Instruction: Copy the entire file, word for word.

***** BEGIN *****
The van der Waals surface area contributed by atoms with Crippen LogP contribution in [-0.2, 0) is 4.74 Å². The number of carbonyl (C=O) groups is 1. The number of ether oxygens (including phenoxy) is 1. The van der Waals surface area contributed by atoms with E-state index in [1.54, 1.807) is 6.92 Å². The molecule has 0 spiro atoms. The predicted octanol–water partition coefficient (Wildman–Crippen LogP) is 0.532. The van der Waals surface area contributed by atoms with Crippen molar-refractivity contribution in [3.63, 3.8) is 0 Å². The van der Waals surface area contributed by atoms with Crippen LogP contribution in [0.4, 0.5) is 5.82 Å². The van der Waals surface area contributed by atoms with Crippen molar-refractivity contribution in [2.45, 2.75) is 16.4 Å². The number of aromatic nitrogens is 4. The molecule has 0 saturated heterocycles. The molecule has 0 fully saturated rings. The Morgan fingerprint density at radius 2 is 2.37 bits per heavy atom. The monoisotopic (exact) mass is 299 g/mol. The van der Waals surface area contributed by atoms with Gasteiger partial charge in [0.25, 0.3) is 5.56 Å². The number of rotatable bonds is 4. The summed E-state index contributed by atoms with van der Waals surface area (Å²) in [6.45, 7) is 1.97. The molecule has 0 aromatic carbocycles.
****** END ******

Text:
The van der Waals surface area contributed by atoms with Crippen LogP contribution in [-0.2, 0) is 4.74 Å². The number of carbonyl (C=O) groups is 1. The number of ether oxygens (including phenoxy) is 1. The van der Waals surface area contributed by atoms with E-state index in [1.54, 1.807) is 6.92 Å². The molecule has 0 spiro atoms. The predicted octanol–water partition coefficient (Wildman–Crippen LogP) is 0.532. The van der Waals surface area contributed by atoms with Crippen molar-refractivity contribution in [3.63, 3.8) is 0 Å². The van der Waals surface area contributed by atoms with Crippen LogP contribution in [0.4, 0.5) is 5.82 Å². The van der Waals surface area contributed by atoms with Crippen molar-refractivity contribution in [2.45, 2.75) is 16.4 Å². The number of aromatic nitrogens is 4. The molecule has 0 saturated heterocycles. The molecule has 0 fully saturated rings. The Morgan fingerprint density at radius 2 is 2.37 bits per heavy atom. The monoisotopic (exact) mass is 299 g/mol. The van der Waals surface area contributed by atoms with Gasteiger partial charge in [0.25, 0.3) is 5.56 Å². The number of rotatable bonds is 4. The summed E-state index contributed by atoms with van der Waals surface area (Å²) in [6.45, 7) is 1.97. The molecule has 0 aromatic carbocycles.